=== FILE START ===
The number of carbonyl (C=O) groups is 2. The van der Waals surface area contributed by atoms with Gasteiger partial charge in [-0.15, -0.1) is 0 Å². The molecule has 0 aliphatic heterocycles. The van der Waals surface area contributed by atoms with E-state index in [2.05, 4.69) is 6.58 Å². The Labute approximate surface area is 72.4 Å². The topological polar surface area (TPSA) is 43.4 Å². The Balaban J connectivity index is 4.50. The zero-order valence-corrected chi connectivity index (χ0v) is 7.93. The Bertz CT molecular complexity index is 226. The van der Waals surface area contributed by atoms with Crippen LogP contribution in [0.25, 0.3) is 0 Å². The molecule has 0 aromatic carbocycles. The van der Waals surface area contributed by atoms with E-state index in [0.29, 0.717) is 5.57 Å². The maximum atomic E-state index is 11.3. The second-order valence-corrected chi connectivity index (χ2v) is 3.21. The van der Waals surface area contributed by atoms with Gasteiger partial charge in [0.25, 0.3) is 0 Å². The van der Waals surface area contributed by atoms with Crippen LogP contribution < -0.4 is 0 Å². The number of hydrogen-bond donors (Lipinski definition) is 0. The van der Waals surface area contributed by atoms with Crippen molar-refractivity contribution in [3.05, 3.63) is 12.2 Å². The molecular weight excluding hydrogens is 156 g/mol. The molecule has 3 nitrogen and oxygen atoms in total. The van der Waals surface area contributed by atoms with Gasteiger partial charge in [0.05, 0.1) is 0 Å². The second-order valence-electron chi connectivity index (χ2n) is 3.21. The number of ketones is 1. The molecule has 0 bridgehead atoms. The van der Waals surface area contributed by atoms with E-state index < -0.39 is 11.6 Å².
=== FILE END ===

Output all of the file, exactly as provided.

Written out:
The number of carbonyl (C=O) groups is 2. The van der Waals surface area contributed by atoms with Gasteiger partial charge in [-0.15, -0.1) is 0 Å². The molecule has 0 aliphatic heterocycles. The van der Waals surface area contributed by atoms with E-state index in [2.05, 4.69) is 6.58 Å². The Labute approximate surface area is 72.4 Å². The topological polar surface area (TPSA) is 43.4 Å². The Balaban J connectivity index is 4.50. The zero-order valence-corrected chi connectivity index (χ0v) is 7.93. The Bertz CT molecular complexity index is 226. The van der Waals surface area contributed by atoms with Crippen LogP contribution in [0.25, 0.3) is 0 Å². The molecule has 0 aromatic carbocycles. The van der Waals surface area contributed by atoms with E-state index in [0.29, 0.717) is 5.57 Å². The maximum atomic E-state index is 11.3. The second-order valence-corrected chi connectivity index (χ2v) is 3.21. The van der Waals surface area contributed by atoms with Gasteiger partial charge in [0.25, 0.3) is 0 Å². The van der Waals surface area contributed by atoms with Crippen LogP contribution < -0.4 is 0 Å². The number of hydrogen-bond donors (Lipinski definition) is 0. The van der Waals surface area contributed by atoms with Crippen molar-refractivity contribution in [3.05, 3.63) is 12.2 Å². The molecular weight excluding hydrogens is 156 g/mol. The molecule has 3 nitrogen and oxygen atoms in total. The van der Waals surface area contributed by atoms with Gasteiger partial charge in [0.05, 0.1) is 0 Å². The second-order valence-electron chi connectivity index (χ2n) is 3.21. The number of ketones is 1. The molecule has 0 bridgehead atoms. The van der Waals surface area contributed by atoms with E-state index < -0.39 is 11.6 Å².